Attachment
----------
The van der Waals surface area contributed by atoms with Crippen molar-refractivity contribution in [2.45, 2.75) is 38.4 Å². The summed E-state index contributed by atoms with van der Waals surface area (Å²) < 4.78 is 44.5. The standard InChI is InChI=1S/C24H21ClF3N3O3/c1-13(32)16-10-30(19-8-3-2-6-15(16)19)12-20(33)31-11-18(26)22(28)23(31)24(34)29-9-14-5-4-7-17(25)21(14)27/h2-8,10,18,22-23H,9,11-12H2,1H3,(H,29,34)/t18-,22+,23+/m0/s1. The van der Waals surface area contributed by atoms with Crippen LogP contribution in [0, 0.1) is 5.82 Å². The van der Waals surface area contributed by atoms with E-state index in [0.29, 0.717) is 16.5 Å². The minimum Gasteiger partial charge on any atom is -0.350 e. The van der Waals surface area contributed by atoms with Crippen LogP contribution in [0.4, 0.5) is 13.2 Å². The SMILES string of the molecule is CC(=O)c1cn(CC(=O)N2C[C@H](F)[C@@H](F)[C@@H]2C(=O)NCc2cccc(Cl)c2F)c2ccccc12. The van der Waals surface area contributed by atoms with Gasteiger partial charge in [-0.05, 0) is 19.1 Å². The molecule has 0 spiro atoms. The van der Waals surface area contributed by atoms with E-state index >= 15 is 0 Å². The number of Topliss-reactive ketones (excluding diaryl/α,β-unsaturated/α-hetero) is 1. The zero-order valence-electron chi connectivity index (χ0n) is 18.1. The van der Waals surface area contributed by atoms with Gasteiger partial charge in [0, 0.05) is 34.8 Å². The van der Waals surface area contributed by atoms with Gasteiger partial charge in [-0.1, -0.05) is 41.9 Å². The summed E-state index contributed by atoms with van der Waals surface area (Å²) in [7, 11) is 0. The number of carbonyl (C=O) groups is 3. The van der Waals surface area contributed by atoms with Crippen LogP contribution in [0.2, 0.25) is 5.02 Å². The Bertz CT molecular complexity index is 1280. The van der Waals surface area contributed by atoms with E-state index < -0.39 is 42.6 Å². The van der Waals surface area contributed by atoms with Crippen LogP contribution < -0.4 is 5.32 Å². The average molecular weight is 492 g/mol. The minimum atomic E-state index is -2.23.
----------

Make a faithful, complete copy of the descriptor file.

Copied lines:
The van der Waals surface area contributed by atoms with Crippen molar-refractivity contribution in [2.45, 2.75) is 38.4 Å². The summed E-state index contributed by atoms with van der Waals surface area (Å²) < 4.78 is 44.5. The standard InChI is InChI=1S/C24H21ClF3N3O3/c1-13(32)16-10-30(19-8-3-2-6-15(16)19)12-20(33)31-11-18(26)22(28)23(31)24(34)29-9-14-5-4-7-17(25)21(14)27/h2-8,10,18,22-23H,9,11-12H2,1H3,(H,29,34)/t18-,22+,23+/m0/s1. The van der Waals surface area contributed by atoms with Crippen LogP contribution in [0, 0.1) is 5.82 Å². The van der Waals surface area contributed by atoms with E-state index in [0.29, 0.717) is 16.5 Å². The minimum Gasteiger partial charge on any atom is -0.350 e. The van der Waals surface area contributed by atoms with Crippen LogP contribution in [0.4, 0.5) is 13.2 Å². The SMILES string of the molecule is CC(=O)c1cn(CC(=O)N2C[C@H](F)[C@@H](F)[C@@H]2C(=O)NCc2cccc(Cl)c2F)c2ccccc12. The van der Waals surface area contributed by atoms with Gasteiger partial charge in [-0.05, 0) is 19.1 Å². The molecule has 0 spiro atoms. The van der Waals surface area contributed by atoms with E-state index >= 15 is 0 Å². The number of Topliss-reactive ketones (excluding diaryl/α,β-unsaturated/α-hetero) is 1. The zero-order valence-electron chi connectivity index (χ0n) is 18.1. The van der Waals surface area contributed by atoms with Gasteiger partial charge in [0, 0.05) is 34.8 Å². The van der Waals surface area contributed by atoms with Gasteiger partial charge in [-0.1, -0.05) is 41.9 Å². The summed E-state index contributed by atoms with van der Waals surface area (Å²) in [7, 11) is 0. The number of carbonyl (C=O) groups is 3. The van der Waals surface area contributed by atoms with Crippen LogP contribution in [0.2, 0.25) is 5.02 Å². The Bertz CT molecular complexity index is 1280. The van der Waals surface area contributed by atoms with E-state index < -0.39 is 42.6 Å². The van der Waals surface area contributed by atoms with Crippen LogP contribution < -0.4 is 5.32 Å². The average molecular weight is 492 g/mol. The minimum atomic E-state index is -2.23.